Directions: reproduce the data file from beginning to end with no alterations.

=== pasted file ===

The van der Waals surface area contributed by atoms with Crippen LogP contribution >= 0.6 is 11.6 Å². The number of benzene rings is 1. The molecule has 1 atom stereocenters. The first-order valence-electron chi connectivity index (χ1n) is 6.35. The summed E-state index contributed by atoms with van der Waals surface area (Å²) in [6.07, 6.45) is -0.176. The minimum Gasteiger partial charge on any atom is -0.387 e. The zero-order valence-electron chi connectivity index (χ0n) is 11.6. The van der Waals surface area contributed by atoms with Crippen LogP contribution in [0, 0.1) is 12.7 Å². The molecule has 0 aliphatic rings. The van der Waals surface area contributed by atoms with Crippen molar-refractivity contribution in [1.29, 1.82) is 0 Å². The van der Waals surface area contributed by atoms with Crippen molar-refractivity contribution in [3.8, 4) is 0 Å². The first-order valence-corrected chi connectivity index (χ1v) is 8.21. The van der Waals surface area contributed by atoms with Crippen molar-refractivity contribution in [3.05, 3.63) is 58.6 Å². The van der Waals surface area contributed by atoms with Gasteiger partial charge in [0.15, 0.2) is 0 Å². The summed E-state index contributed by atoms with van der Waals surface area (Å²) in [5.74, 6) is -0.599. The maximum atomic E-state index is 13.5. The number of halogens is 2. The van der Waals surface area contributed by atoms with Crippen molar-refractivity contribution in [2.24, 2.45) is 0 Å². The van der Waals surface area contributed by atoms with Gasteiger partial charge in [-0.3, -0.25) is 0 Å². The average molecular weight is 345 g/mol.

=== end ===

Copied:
The van der Waals surface area contributed by atoms with Crippen LogP contribution >= 0.6 is 11.6 Å². The number of benzene rings is 1. The molecule has 1 atom stereocenters. The first-order valence-electron chi connectivity index (χ1n) is 6.35. The summed E-state index contributed by atoms with van der Waals surface area (Å²) in [6.07, 6.45) is -0.176. The minimum Gasteiger partial charge on any atom is -0.387 e. The zero-order valence-electron chi connectivity index (χ0n) is 11.6. The van der Waals surface area contributed by atoms with Crippen LogP contribution in [0, 0.1) is 12.7 Å². The molecule has 0 aliphatic rings. The van der Waals surface area contributed by atoms with Crippen molar-refractivity contribution in [1.29, 1.82) is 0 Å². The van der Waals surface area contributed by atoms with Crippen molar-refractivity contribution in [3.8, 4) is 0 Å². The first-order valence-corrected chi connectivity index (χ1v) is 8.21. The van der Waals surface area contributed by atoms with Crippen molar-refractivity contribution in [3.05, 3.63) is 58.6 Å². The van der Waals surface area contributed by atoms with Gasteiger partial charge in [0.15, 0.2) is 0 Å². The summed E-state index contributed by atoms with van der Waals surface area (Å²) in [5.74, 6) is -0.599. The maximum atomic E-state index is 13.5. The number of halogens is 2. The van der Waals surface area contributed by atoms with Crippen molar-refractivity contribution in [2.24, 2.45) is 0 Å². The van der Waals surface area contributed by atoms with Gasteiger partial charge in [-0.3, -0.25) is 0 Å². The average molecular weight is 345 g/mol.